Obstacles to shipping grain out of the Port of New Orleans because of damages from Hurricane Katrina remain a hindrance for farmers, but Wednesday (Sept. 7) brought encouraging signs.
Reports indicate improvements are under way on the Mississippi River, and that may be starting to ease the bottleneck of farm products.
"They actually have a few barges that are being emptied at the elevators," said Michael Hensgens of G&H Seed of Crowley.
Hensgens said local storage space in Southwest Louisiana is virtually nonexistent because of a good rice harvest – although millers are trying to get rice onto the market to make room.
"The bins are full, and the dryers are full," he said.
Corn and soybeans made up almost half of the $16.7 billion in exports shipped out of the Port of New Orleans in 2004, according to the Foreign Trade Division of the U.S. Census Bureau. Rice with a total value of $444 million was shipped out of the port last year. Almost 60 percent of U.S. grain goes through the Port of New Orleans, according to the National Feed and Grain Association
When Hurricane Katrina slammed into the coast last week, barges were tossed, navigation markers were destroyed and river traffic stopped. In addition, high fuel prices are costing farmers considerably more.
"We still have a large percentage of many of our commodities that have yet to be harvested," said Dr. Kurt Guidry, an LSU AgCenter economist. "Producers who are or who will have to buy fuel at these higher prices will definitely be placing a burden on their budgets."
High fuel prices were "definitely not" in Boyd Holley’s budget for his corn and cotton crops. Holley, a producer from Morehouse Parish, said his fuel bill has more than doubled that of last year’s.
"Fortunately, for us, our corn is almost harvested," Holley said, adding that he believes the price of fuel will go down in time.
Eddie Eskew, LSU AgCenter county agent in Jefferson Davis Parish, said field work normally would be starting in preparation for next year’s rice rcrop, but fuel prices have brought the work to a halt.
Keith Fontenot, LSU AgCenter county agent in Evangeline Parish, said farmers are worried – particularly about the lack of storage space for their crops and the problems in shipping grain out.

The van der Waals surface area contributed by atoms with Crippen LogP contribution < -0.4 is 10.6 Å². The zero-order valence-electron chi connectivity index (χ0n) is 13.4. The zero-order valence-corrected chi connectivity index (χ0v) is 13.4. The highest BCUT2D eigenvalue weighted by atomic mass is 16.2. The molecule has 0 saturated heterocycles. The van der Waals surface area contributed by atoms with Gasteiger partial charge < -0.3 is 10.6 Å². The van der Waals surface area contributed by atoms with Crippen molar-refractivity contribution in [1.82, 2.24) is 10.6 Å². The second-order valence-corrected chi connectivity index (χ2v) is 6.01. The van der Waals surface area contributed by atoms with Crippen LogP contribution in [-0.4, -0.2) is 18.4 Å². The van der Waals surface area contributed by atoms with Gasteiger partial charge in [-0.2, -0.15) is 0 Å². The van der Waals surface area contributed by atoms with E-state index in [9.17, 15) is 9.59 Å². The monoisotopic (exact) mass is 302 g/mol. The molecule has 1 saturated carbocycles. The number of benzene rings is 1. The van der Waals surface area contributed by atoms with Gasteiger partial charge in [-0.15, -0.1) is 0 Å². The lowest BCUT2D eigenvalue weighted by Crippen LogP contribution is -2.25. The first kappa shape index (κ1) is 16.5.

"Right now a lot of them are worried about space," he said.
Most soybeans are weeks away from harvest, he said, but concerns are being raised that there might not be any storage space.
"A lot of guys around here ship their beans out directly," he said.
Keith Normand, LSU AgCenter county agent in St. Landry Parish, said most soybean farmers will start harvest in about a month, although some already have started cutting early maturing beans. Corn and sorghum harvests are almost finished, he said.
For the most part, farmers don’t have storage facilities, and many local elevators have been out of operation, he said.
"So they’ve been depending on going from the farm to port facilities," Normand said.
Bunge North America announced Wednesday (Sept. 7) that operations are slowly getting back to normal at its export elevator in Destrehan, near New Orleans. The facility was shut down Saturday (Aug. 27) because of Hurricane Katrina.
Bunge’s export elevator and its soybean processing facility in Destrehan sustained minor damage and were without electricity until Friday night (Sept. 2), the company said in a press release issued Wednesday.
"Once power was restored, repairs were made to the elevator and loading of vessels resumed on Sunday as did the unloading of barges," the press release says.
"Although barges can be unloaded at Destrehan, Bunge expects it to be several weeks before barge traffic on the Mississippi and its tributaries is back to normal," according to the company. "At the soybean processing facility, Bunge is testing and repairing equipment in the plant with operations expected to resume shortly."
The company said most of its fleet of more than 450 barges has been recovered, but several elevators along the river lost power.
To aid in the disaster relief efforts across Louisiana and Mississippi, Bunge has committed $250,000 to help employees and the communities where they live and work.
Hensgens said grain prices have fallen since the storm. "Basis quotes have declined substantially because of the limited opportunity to take delivery," he said.
He also pointed out that the problem may not ease anytime soon, since the large ocean-going Panamax ships used to haul grain require 42 feet of water, but they won’t be going up the Mississippi River until maritime officials are certain the ship channel is free of underwater obstructions.
The Coast Guard is requiring vessels with drafts deeper than 39 feet to get special permission before entering the Mississippi River, and marine traffic is restricted to daylight hours only.
Writer: Bruce Schultz at (337) 788-8821 or firstname.lastname@example.org